PORTLAND, Maine — On a recent afternoon, a man stood on a median strip holding a cardboard sign.

“Homeless, hurtin & hungry. God bless. Anything helps.”

Bearded, wearing glasses and a Red Sox shirt, he was in the middle of busy Forest Avenue and Marginal Way during 5 p.m. traffic near Trader Joe’s.

“This is how I make my money,” said the man, who said his name was Andy, he was 33 and from Portland. “I lost my job and became homeless.”

Some people give him money, he said. Others “ride by and say, ‘Get a job.’ But I only need $10 a day to get through the day.”

During a 60-minute ride around Portland last week, other panhandlers could be seen on median strips at High Street near the post office, near Marginal Way leading to Whole Foods, at State Street and Marginal Way, at Riverside and Brighton Avenue and on St. John Street as a Sea Dogs game was getting under way.

Signs read: “Sometimes we all need a little help,” “Homeless, need work, anything helps,” and “Going through hard times, anything helps!”

If a proposed ordinance before the Portland City Council passes Monday night, as some predict it will, panhandling from median strips would be banned.

Saying he’s not waiting for someone to get killed, Portland Police Chief Michael Sauschuck and the city’s Public Safety Committee are, for a second time, asking the City Council to pass an ordinance making it illegal for anyone to stand on a median strip.

In July 2012 the council said no to that same request. Since then, “there’s been an absolute explosion” of panhandling from medians, Sauschuck said.

Police: Ban is about safety

Portland already has a law that forbids aggressive panhandling. The Monday vote is aimed purely at median strips, Sauschuck said. “Panhandling is constitutionally protected. You can hold a sign and stand on a sidewalk.”

The chief shared horror stories of near-fatalities on the streets.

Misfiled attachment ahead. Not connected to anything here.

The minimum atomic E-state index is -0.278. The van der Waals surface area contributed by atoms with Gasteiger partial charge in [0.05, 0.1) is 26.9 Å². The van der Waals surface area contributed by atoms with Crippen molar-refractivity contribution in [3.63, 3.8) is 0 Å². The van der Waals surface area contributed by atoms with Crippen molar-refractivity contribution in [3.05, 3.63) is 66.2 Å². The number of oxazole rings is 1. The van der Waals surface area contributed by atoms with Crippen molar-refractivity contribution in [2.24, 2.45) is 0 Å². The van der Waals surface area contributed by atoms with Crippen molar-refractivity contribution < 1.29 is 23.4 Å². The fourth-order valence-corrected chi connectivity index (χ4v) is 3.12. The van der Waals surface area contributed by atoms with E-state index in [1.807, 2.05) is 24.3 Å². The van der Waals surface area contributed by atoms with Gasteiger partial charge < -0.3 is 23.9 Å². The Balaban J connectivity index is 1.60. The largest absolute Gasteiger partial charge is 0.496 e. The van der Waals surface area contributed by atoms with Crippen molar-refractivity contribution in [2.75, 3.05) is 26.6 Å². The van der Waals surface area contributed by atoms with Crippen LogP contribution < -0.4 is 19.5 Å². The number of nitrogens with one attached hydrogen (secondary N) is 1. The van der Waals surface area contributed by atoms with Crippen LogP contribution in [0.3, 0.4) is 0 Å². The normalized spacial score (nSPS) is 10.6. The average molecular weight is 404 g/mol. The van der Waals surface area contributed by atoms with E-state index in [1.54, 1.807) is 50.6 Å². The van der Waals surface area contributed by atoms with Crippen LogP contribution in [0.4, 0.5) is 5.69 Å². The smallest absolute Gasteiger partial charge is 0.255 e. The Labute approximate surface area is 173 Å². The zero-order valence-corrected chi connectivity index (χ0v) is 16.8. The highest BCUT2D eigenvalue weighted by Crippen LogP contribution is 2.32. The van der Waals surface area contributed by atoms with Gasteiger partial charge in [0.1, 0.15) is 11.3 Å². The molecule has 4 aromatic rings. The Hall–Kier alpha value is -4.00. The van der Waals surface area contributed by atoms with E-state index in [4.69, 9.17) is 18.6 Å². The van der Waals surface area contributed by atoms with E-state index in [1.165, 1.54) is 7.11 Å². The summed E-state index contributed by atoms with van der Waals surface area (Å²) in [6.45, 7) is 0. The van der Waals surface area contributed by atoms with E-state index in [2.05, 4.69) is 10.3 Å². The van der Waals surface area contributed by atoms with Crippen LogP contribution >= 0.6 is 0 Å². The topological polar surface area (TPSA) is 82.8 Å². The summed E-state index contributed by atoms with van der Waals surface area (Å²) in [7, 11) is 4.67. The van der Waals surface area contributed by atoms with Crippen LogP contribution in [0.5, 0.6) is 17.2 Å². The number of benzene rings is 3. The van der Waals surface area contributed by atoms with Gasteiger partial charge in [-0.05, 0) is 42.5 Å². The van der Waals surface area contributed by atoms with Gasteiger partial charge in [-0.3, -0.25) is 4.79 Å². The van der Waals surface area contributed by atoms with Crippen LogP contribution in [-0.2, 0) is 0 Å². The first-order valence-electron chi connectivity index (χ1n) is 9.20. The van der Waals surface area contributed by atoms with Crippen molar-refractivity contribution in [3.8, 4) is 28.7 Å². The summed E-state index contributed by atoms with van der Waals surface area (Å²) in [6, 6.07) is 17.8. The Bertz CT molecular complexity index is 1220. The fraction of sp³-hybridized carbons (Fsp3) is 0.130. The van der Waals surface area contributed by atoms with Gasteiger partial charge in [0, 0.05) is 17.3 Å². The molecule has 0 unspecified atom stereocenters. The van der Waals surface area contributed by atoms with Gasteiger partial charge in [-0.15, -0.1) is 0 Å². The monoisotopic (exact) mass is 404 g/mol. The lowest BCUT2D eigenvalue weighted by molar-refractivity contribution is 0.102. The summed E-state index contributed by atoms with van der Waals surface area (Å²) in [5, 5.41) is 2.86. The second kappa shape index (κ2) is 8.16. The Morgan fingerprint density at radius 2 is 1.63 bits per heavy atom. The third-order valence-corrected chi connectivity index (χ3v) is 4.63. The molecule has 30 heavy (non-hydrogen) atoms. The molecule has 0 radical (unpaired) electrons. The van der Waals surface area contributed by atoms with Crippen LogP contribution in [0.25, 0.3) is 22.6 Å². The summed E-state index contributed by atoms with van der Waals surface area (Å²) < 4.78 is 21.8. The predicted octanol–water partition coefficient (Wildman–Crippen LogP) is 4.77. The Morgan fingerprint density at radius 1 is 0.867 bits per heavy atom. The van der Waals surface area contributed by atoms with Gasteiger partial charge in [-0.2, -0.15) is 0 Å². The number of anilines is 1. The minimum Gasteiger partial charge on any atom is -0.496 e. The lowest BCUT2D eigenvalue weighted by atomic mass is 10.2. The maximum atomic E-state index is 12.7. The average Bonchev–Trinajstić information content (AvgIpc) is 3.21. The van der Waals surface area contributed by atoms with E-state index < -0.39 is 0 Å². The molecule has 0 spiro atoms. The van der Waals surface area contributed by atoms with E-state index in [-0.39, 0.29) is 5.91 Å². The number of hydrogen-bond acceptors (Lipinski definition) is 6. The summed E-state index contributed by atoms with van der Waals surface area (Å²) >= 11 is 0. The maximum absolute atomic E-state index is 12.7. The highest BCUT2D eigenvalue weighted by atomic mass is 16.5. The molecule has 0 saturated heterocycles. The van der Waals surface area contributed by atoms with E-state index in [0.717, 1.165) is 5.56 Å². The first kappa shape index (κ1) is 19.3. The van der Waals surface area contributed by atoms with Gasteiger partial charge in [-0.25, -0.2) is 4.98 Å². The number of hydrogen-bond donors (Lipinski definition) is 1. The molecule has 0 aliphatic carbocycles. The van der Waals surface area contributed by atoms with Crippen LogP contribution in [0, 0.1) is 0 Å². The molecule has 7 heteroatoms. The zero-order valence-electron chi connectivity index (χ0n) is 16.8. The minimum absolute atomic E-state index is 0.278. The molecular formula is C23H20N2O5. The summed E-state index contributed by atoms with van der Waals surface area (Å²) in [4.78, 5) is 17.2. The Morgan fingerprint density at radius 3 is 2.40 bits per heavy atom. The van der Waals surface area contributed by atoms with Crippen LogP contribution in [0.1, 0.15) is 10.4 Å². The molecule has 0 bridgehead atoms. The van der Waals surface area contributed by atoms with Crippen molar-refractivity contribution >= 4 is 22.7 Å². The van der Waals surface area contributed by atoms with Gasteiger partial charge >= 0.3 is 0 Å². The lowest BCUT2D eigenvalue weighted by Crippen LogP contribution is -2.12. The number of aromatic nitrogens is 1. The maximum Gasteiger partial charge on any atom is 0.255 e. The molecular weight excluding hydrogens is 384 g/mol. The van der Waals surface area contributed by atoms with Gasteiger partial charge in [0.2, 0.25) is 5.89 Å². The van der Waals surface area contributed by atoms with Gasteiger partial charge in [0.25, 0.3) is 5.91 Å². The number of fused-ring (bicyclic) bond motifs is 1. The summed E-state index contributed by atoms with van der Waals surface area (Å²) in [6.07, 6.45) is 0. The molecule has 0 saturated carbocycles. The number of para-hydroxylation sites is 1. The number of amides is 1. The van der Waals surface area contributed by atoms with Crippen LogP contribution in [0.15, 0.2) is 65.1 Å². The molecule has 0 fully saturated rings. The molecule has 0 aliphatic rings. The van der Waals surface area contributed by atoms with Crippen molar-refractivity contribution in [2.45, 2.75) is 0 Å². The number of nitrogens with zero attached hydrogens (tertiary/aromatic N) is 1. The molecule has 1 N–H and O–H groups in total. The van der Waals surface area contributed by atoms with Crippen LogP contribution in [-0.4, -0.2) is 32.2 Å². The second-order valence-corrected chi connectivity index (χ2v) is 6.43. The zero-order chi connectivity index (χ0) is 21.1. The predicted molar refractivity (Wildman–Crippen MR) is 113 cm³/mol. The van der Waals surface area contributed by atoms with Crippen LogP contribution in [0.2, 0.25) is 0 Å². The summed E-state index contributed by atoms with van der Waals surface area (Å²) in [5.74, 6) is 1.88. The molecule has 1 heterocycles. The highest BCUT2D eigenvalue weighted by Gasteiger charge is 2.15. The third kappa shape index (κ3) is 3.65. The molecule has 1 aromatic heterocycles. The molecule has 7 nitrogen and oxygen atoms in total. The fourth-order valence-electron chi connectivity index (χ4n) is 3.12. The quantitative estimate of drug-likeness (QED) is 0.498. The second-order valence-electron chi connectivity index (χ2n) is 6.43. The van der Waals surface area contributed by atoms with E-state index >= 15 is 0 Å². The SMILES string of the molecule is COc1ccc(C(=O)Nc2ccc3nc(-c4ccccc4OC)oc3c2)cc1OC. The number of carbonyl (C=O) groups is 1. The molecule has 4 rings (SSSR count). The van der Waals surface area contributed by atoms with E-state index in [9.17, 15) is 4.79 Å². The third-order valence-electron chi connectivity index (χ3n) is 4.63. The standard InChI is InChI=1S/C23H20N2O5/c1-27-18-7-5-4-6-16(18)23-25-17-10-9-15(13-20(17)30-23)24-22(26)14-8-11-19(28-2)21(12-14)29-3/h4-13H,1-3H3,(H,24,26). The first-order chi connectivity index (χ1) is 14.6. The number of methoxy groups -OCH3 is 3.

“In many cases there’s been people on median strips intoxicated at some level,” he said. “Some are teetering on medians as small as 8 inches wide in the middle of rush-hour traffic.”

Sauschuck said callers complain they’ve nearly hit someone who was standing in a median “and was intoxicated and fell into traffic or passed out. We hear that over and over again.”

Callers want police to do something about it, but since the council voted 6-3 last year to allow people to be on medians, there’s little police can do.

Common sense says no one should be able to stand or loiter on a median strip for any reason, whether they’re panhandling, campaigning, selling Halloween costumes or pizza, the chief said.

When the council takes up the matter Monday, Sauschuck said he’ll be better prepared than last July. He’ll present more detailed, personal testimonies, and more numbers of near misses.

His goal is not to stop panhandling but to get it out of the middle of streets.

“That’s our sole intention,” Sauschuck said.

Businesses want people off medians

In the past year, police working with the Preble Street Resource Center, which helps the homeless, have been fact-finding. Police have asked people why they’re on medians, whether they’re homeless and if they’re being helped. The purpose is to do a better job of connecting them to agencies that can assist.

The interviews show, Sauschuck said, that the majority of median panhandlers beg for three reasons: Food, money to support substance abuse or general household needs.

Many are not from Portland, and some come from other states, Sauschuck said.

With the increase of panhandlers in the past year on Portland streets, police have more support for the ban.

The Portland Regional Chamber and many city business owners also are in favor.

“The whole community is on board,” chamber Chief Executive Officer Christopher Hall said.

The business community wants to ensure that the city is welcoming to all but believes that panhandling on medians is not an appropriate place, Hall said. As an alternative, several organizations are developing a new program called “Have a Heart, Give Smart” to drum up money for organizations that help the poor.

In addition to safety concerns, the sight of people holding signs on medians doesn’t project a good image, Hall said.

“We hear that regular citizens are not comfortable being approached,” Hall said.